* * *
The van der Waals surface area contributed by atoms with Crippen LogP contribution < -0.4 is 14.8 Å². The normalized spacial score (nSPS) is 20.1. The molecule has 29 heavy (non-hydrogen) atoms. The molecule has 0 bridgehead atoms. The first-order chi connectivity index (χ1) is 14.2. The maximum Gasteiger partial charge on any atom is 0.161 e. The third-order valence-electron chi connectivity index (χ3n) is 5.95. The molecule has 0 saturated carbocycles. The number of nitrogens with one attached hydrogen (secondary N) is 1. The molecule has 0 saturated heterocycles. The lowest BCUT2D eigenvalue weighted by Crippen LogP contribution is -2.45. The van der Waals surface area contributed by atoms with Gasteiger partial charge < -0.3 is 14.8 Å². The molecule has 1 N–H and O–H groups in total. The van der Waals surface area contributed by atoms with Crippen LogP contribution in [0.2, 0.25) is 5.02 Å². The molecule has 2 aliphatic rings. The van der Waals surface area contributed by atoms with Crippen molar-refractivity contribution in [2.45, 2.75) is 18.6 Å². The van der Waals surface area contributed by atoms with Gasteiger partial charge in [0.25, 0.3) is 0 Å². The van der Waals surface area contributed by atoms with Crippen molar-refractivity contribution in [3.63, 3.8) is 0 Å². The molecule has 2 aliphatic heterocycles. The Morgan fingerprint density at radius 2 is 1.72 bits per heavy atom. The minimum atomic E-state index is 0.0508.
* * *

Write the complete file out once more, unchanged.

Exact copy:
The van der Waals surface area contributed by atoms with Crippen LogP contribution < -0.4 is 14.8 Å². The normalized spacial score (nSPS) is 20.1. The molecule has 29 heavy (non-hydrogen) atoms. The molecule has 0 bridgehead atoms. The first-order chi connectivity index (χ1) is 14.2. The maximum Gasteiger partial charge on any atom is 0.161 e. The third-order valence-electron chi connectivity index (χ3n) is 5.95. The molecule has 0 saturated carbocycles. The number of nitrogens with one attached hydrogen (secondary N) is 1. The molecule has 0 saturated heterocycles. The lowest BCUT2D eigenvalue weighted by Crippen LogP contribution is -2.45. The van der Waals surface area contributed by atoms with Gasteiger partial charge < -0.3 is 14.8 Å². The molecule has 1 N–H and O–H groups in total. The van der Waals surface area contributed by atoms with Crippen LogP contribution in [0.2, 0.25) is 5.02 Å². The molecule has 2 aliphatic rings. The van der Waals surface area contributed by atoms with Crippen molar-refractivity contribution in [2.45, 2.75) is 18.6 Å². The van der Waals surface area contributed by atoms with Gasteiger partial charge in [0.25, 0.3) is 0 Å². The van der Waals surface area contributed by atoms with Crippen molar-refractivity contribution in [3.63, 3.8) is 0 Å². The molecule has 2 aliphatic heterocycles. The Morgan fingerprint density at radius 2 is 1.72 bits per heavy atom. The minimum atomic E-state index is 0.0508.